Cost benefit of using e-waste for metal production
With metal prices on the rise, e-waste is quickly becoming the new frontier in the so-called “Urban Mining” – a modern-day prospecting for such treasures as iridium and gold. Ecofriend says that many e-salvage establishments like Eco-System Recycling are already on the hunt for these metals, since a “tonne of ore from a gold mine produces just 5 grams (0.18 ounce) of gold on average, whereas a tonne of discarded mobile phones can yield 150 grams (5.3 ounce) or more.”
However we should remember that seeing real booty from urban mining will also require scavenging through tons of e-waste. More importantly, we should bear in mind that in addition to precious gems, old electronics may contain hazardous substances like lead, barium and even strontium (SR-90) – a radioactive fission material.
Hazards of e-waste
E-waste may not be hazardous per se. However, the hazardous constituents present in the e-waste render it dangerous when such wastes are dismantled and processed, since it is only at this stage that they pose hazard to health and environment. Electronics and electrical equipment seem efficient and environmentally friendly, but there are hidden dangers associated with them once these become e-waste. The harmful materials contained in electronics products, coupled with the fast rate at which we?re replacing outdated units, pose a real danger to human health if electronics products are not properly processed prior to disposal. For example, printed circuit boards containing lead and cadmium can injure the nervous system, if not properly disposed. Similarly, computer batteries having cadmium may cause damage to kidney and liver. I am only trying to tell you that the system of e-waste disposal has to be robust so that it handles all the problems which may emerge during the disposal process. It has to be ensured that neither the employees working in the process equipment and the people in neighbouring areas are affected by the process effluent. It is not only important to have a state of the art plant fully certified from the beginning but should be certified periodically by a third party for its continued safe functioning.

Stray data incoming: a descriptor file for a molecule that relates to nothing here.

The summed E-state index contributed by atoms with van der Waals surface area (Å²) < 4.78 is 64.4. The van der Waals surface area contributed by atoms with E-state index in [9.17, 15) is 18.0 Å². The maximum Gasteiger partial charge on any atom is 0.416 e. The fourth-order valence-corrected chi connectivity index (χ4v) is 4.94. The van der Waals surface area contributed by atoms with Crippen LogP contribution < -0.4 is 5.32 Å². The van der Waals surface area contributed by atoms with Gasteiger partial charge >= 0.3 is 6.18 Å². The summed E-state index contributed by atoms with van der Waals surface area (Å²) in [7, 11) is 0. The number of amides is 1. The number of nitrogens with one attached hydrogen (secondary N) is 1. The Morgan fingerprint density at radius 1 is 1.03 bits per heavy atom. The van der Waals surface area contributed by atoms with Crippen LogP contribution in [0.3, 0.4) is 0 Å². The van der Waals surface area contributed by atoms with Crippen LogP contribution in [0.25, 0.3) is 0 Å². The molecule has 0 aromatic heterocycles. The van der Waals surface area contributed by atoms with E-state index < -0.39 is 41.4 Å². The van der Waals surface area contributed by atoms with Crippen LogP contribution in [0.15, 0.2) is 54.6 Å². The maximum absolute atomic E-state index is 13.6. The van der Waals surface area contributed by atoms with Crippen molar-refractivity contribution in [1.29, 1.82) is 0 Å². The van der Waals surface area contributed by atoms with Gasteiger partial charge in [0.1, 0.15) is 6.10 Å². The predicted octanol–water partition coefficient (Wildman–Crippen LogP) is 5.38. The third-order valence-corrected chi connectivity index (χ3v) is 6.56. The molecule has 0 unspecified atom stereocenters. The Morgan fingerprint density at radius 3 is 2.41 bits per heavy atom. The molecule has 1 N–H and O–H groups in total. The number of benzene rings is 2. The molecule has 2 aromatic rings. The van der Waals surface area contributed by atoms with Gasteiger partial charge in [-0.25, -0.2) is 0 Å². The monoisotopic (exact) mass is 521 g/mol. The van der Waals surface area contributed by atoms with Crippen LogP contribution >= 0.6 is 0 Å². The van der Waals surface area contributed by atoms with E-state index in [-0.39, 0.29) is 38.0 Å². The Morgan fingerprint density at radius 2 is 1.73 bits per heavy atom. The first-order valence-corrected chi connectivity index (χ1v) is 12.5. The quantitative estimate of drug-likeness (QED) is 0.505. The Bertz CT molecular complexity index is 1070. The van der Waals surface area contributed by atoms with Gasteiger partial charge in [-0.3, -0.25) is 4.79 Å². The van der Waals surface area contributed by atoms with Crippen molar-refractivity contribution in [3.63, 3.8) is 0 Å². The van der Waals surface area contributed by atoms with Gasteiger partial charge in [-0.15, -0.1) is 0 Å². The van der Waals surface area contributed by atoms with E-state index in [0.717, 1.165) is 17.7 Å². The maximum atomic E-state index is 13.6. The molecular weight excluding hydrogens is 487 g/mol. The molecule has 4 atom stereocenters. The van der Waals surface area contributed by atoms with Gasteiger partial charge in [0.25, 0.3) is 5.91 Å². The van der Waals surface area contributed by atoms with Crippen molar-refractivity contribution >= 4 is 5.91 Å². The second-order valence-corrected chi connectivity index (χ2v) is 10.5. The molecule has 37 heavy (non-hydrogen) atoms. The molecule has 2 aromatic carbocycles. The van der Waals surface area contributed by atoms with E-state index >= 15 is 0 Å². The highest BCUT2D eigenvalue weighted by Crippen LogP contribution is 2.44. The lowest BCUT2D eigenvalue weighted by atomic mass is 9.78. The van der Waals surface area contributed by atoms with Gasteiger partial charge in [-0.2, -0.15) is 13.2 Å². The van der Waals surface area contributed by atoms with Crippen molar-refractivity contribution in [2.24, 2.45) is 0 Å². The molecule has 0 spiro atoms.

E-waste generating scenario in the country
Maharashtra, Tamilnadu, Andhra Pradesh, Uttar Pradesh, West Bengal, Delhi, Karnataka, Gujarat, Madhya Pradesh and Punjab are the top ten e-waste producing states in the country. The highest being 23 thousand tonnes and the lowest 7 thousand tonnes. Out of this waste, only 5% of the e-waste has been recycled by urban slums which employs over 25 thousand workers and are exposed to the hazards of traditional recycling process. When we create organized modern institutions for e-waste disposal, we have to formulate a scheme by which this displaced labor force is retrained and re-employed in overall value chain of the industry. One method of employing them could be by training and engaging them as e-waste collectors and transporters. Out of the 30 million installed computers in India, 80% are desktops which soon become obsolete due to the invasion of inexpensive laptops and net-tops. India has 500 million mobile phones in operations out of which about 50% will be replaced in another 2-3 years? time. This means that more than 250 million mobile sets will become e-waste in the country. CRT monitors will also flood the waste market, as more than 50% of them are replaced by flat screens and LCDs. A viable method is needed to contain the problem and ensure that in the future, e-waste does not become a health issue for the nation. In that respect, I appreciate the Attero?s “The beginning” programme.